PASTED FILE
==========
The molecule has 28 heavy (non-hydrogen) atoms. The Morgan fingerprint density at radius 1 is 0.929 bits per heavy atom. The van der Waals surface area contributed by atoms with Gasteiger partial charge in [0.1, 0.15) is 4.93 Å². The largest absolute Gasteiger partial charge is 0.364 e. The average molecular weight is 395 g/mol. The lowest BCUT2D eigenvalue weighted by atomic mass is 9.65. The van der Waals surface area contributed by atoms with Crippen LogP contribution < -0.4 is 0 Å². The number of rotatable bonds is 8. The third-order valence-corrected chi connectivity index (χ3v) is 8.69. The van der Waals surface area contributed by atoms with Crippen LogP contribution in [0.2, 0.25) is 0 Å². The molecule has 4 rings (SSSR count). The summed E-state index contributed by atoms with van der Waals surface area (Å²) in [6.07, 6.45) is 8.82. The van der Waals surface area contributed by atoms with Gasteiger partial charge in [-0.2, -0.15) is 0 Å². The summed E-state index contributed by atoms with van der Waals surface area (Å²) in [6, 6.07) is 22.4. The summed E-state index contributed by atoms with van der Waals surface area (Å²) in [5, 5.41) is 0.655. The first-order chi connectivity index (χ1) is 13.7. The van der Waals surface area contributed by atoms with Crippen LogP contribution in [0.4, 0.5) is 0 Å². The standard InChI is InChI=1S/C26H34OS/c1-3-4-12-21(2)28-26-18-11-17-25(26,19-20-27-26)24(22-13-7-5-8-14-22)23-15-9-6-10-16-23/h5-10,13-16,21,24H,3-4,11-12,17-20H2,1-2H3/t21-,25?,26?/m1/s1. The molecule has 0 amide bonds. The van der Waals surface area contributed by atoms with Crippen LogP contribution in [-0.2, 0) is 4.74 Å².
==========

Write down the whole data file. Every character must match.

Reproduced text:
The molecule has 28 heavy (non-hydrogen) atoms. The Morgan fingerprint density at radius 1 is 0.929 bits per heavy atom. The van der Waals surface area contributed by atoms with Gasteiger partial charge in [0.1, 0.15) is 4.93 Å². The largest absolute Gasteiger partial charge is 0.364 e. The average molecular weight is 395 g/mol. The lowest BCUT2D eigenvalue weighted by atomic mass is 9.65. The van der Waals surface area contributed by atoms with Crippen LogP contribution < -0.4 is 0 Å². The number of rotatable bonds is 8. The third-order valence-corrected chi connectivity index (χ3v) is 8.69. The van der Waals surface area contributed by atoms with Crippen LogP contribution in [0.2, 0.25) is 0 Å². The molecule has 4 rings (SSSR count). The summed E-state index contributed by atoms with van der Waals surface area (Å²) in [6.07, 6.45) is 8.82. The van der Waals surface area contributed by atoms with Gasteiger partial charge in [-0.2, -0.15) is 0 Å². The summed E-state index contributed by atoms with van der Waals surface area (Å²) in [6, 6.07) is 22.4. The summed E-state index contributed by atoms with van der Waals surface area (Å²) in [5, 5.41) is 0.655. The first-order chi connectivity index (χ1) is 13.7. The van der Waals surface area contributed by atoms with Crippen LogP contribution in [0.4, 0.5) is 0 Å². The standard InChI is InChI=1S/C26H34OS/c1-3-4-12-21(2)28-26-18-11-17-25(26,19-20-27-26)24(22-13-7-5-8-14-22)23-15-9-6-10-16-23/h5-10,13-16,21,24H,3-4,11-12,17-20H2,1-2H3/t21-,25?,26?/m1/s1. The molecule has 0 amide bonds. The van der Waals surface area contributed by atoms with Crippen LogP contribution in [-0.2, 0) is 4.74 Å².